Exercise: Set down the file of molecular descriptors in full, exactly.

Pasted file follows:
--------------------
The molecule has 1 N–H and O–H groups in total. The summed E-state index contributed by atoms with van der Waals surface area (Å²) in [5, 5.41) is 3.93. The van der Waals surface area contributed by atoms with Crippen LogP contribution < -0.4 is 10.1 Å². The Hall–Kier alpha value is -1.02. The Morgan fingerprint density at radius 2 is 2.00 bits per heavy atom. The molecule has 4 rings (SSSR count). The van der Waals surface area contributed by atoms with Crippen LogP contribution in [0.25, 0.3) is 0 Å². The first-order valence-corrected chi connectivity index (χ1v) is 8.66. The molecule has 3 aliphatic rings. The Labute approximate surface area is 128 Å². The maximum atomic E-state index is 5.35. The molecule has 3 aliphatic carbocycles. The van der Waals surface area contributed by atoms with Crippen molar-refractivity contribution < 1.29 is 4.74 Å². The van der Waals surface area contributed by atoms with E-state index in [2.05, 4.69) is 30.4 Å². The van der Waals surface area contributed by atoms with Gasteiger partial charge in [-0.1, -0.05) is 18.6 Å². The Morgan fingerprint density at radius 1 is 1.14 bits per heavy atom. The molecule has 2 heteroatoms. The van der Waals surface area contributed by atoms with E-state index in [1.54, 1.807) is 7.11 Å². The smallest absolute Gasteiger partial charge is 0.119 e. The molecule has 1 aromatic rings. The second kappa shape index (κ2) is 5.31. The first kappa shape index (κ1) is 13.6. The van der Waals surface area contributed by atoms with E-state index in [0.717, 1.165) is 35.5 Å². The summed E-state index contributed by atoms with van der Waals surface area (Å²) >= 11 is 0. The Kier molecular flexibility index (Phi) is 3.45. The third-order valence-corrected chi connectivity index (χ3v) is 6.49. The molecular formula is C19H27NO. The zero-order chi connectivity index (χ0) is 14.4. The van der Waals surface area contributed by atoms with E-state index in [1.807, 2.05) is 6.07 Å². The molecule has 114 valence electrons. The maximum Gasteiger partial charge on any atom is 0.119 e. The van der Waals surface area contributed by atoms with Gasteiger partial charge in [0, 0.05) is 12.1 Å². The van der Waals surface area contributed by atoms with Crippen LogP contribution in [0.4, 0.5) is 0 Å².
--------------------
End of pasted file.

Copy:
The molecule has 1 N–H and O–H groups in total. The summed E-state index contributed by atoms with van der Waals surface area (Å²) in [5, 5.41) is 3.93. The van der Waals surface area contributed by atoms with Crippen LogP contribution < -0.4 is 10.1 Å². The Hall–Kier alpha value is -1.02. The Morgan fingerprint density at radius 2 is 2.00 bits per heavy atom. The molecule has 4 rings (SSSR count). The van der Waals surface area contributed by atoms with Crippen LogP contribution in [0.25, 0.3) is 0 Å². The first-order valence-corrected chi connectivity index (χ1v) is 8.66. The molecule has 3 aliphatic rings. The Labute approximate surface area is 128 Å². The maximum atomic E-state index is 5.35. The molecule has 3 aliphatic carbocycles. The van der Waals surface area contributed by atoms with Crippen molar-refractivity contribution < 1.29 is 4.74 Å². The van der Waals surface area contributed by atoms with E-state index in [2.05, 4.69) is 30.4 Å². The van der Waals surface area contributed by atoms with Gasteiger partial charge in [-0.1, -0.05) is 18.6 Å². The Morgan fingerprint density at radius 1 is 1.14 bits per heavy atom. The molecule has 2 heteroatoms. The van der Waals surface area contributed by atoms with E-state index in [1.54, 1.807) is 7.11 Å². The smallest absolute Gasteiger partial charge is 0.119 e. The molecule has 1 aromatic rings. The second kappa shape index (κ2) is 5.31. The first kappa shape index (κ1) is 13.6. The van der Waals surface area contributed by atoms with E-state index in [0.717, 1.165) is 35.5 Å². The summed E-state index contributed by atoms with van der Waals surface area (Å²) >= 11 is 0. The Kier molecular flexibility index (Phi) is 3.45. The third-order valence-corrected chi connectivity index (χ3v) is 6.49. The molecular formula is C19H27NO. The zero-order chi connectivity index (χ0) is 14.4. The van der Waals surface area contributed by atoms with E-state index in [1.807, 2.05) is 6.07 Å². The molecule has 114 valence electrons. The maximum Gasteiger partial charge on any atom is 0.119 e. The van der Waals surface area contributed by atoms with Gasteiger partial charge in [0, 0.05) is 12.1 Å². The van der Waals surface area contributed by atoms with Crippen LogP contribution in [0.4, 0.5) is 0 Å².